3. In Scotland, the standard for this clinical area is the Scottish Intercollegiate Guideline Network (SIGN) guideline Managing Chronic Pain.5 Updated in 2019, this is not consistent with the draft NICE guideline, in that it recommends the use of analgesics in specific circumstances.

For example, SIGN recommends that:

‘Opioids should be considered for short- to medium-term treatment of carefully selected patients with chronic non-malignant pain, for whom other therapies have been insufficient, and the benefits may outweigh the risks of serious harms such as addiction, overdose, and death.’

A detailed algorithm is provided to guide its safe and effective use, in the context of shared agreement, early and frequent review, and appropriate cessation. Non-pharmacological approaches are also encouraged. These recommendations are unlikely to change following publication of the NICE guideline.

4. Similarly, while emphasising the need for caution and the use of non-pharmacological treatments, the IASP states that, ‘There may be a role for medium-term, low-dose opioid therapy in carefully selected patients with chronic pain who can be managed in a monitored setting’.6

The Scottish government responded to NICE during the consultation phase of their draft guideline, noting the above potential deleterious impact the draft recommendations could have on people living with chronic pain, and on clinicians helping them to manage it.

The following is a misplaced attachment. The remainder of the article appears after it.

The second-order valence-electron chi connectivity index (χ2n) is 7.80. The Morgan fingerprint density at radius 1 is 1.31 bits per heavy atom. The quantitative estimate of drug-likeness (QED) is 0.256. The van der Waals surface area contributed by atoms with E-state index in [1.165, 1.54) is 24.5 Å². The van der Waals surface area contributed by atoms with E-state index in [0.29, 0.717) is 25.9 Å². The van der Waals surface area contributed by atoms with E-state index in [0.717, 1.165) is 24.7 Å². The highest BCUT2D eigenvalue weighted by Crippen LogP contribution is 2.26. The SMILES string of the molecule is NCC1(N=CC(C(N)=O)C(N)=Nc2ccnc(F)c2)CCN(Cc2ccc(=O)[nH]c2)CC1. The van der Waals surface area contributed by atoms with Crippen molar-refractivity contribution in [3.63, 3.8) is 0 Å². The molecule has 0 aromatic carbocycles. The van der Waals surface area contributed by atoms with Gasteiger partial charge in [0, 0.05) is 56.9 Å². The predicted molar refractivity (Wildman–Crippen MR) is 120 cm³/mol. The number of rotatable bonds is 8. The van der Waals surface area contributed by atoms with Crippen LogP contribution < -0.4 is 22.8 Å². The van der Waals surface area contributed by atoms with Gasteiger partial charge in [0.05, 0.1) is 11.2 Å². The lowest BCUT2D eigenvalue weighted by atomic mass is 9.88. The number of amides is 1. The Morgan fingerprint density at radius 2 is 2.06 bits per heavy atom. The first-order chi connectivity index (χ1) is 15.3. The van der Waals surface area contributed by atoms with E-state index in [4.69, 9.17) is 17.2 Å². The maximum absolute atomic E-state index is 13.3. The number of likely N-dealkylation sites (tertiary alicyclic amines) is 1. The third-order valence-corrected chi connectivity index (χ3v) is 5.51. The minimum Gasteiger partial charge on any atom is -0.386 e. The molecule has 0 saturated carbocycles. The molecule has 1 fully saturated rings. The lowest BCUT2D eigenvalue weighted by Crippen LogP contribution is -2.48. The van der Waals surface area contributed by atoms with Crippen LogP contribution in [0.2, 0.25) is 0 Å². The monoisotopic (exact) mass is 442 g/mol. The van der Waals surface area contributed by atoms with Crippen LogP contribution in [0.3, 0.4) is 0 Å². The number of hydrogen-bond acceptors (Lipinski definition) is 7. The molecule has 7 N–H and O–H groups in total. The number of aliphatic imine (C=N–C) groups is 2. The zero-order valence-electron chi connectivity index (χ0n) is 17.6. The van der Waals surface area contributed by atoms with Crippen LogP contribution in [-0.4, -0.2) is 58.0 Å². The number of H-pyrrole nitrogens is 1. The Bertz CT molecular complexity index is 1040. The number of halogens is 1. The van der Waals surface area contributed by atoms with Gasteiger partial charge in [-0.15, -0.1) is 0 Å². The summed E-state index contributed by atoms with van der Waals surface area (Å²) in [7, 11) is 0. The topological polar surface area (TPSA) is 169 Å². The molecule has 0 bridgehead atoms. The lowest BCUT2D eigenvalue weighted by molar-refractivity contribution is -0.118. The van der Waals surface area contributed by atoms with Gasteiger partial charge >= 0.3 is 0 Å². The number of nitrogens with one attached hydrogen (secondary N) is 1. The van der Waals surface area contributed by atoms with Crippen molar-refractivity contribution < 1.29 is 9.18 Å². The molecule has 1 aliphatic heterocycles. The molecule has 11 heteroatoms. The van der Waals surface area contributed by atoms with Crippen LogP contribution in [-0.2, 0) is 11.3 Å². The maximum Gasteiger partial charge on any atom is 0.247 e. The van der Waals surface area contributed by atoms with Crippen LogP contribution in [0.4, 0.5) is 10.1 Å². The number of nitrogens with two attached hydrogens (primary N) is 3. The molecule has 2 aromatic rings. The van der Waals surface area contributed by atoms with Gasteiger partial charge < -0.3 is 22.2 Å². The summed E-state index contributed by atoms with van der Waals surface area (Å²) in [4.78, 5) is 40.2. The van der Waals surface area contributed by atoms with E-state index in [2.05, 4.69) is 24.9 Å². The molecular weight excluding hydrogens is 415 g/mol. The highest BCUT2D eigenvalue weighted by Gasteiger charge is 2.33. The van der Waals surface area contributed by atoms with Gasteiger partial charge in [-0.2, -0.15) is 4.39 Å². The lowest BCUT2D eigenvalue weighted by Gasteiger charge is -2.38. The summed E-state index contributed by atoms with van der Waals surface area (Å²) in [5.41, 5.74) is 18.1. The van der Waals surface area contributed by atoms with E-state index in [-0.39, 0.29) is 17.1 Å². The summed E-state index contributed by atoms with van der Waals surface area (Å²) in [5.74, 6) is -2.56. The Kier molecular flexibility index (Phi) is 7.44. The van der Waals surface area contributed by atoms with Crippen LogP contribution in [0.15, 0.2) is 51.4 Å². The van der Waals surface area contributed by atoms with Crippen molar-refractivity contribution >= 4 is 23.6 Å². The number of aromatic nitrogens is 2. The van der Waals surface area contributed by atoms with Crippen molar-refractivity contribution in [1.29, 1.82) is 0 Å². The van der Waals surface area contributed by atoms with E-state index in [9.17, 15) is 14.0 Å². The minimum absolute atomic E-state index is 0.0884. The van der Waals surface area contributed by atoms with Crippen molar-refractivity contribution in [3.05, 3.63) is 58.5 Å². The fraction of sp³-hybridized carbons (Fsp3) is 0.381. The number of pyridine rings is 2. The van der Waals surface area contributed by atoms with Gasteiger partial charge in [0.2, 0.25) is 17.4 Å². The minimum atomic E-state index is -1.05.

Chronic pain has such an important impact on the lives of people who live with it that we need every tool available in our toolbox to help in its management. Now is not the time to reduce our options.

 

Competing interests

All authors are members of the National Advisory Committee for Chronic Pain (Scottish Government). Blair H Smith and Lesley A Colvin led the revision of the 2019 SIGN guideline, noted in this article, focusing on opioids. There are no other conflicts of interest.

 

References

1. Shaheed CA, Machado GC, Underwood M. Drugs for chronic pain. Br J Gen Pract 2020; DOI: https://doi.org/10.3399/bjgp20X713549.
2. National Institute for Health and Care Excellence. Guideline. Chronic pain in over 16s: assessment and management. Draft for consultation, August 2020. 2020. https://www.nice.org.uk/guidance/gid-ng10069/documents/draft-guideline (accessed 27 Jan 2021).
3. Moore A, Derry S, Eccleston C, Kalso E. Expect analgesic failure; pursue analgesic success. BMJ 2013; 346: f2690.
4. Treede R-D, Rief W, Barke A, et al. Chronic pain as a symptom or a disease: the IASP Classification of Chronic Pain for the International Classification of Diseases (ICD-11). Pain 2019; 160(1): 19–27.
5. Scottish Intercollegiate Guideline Network. Management of Chronic Pain. 2019. https://www.sign.ac.uk/our-guidelines/management-of-chronic-pain (accessed 27 Jan 2021).
6. International Association for the Study of Pain. IASP statement on opioids. 2018. https://www.iasp-pain.org/Advocacy/Content.aspx?ItemNumber=7194 (accessed 27 Jan 2021).

 

Featured photo by Diana Polekhina on Unsplash

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Whilst the argument made by Professor Blair is a reasoned one , it assumes that now and in the past, the shared decision is/ was based on availability of all therapeutic options that NICE have recommended. Also that all options are readily available in good time and in sufficient quantity. This is far from the case.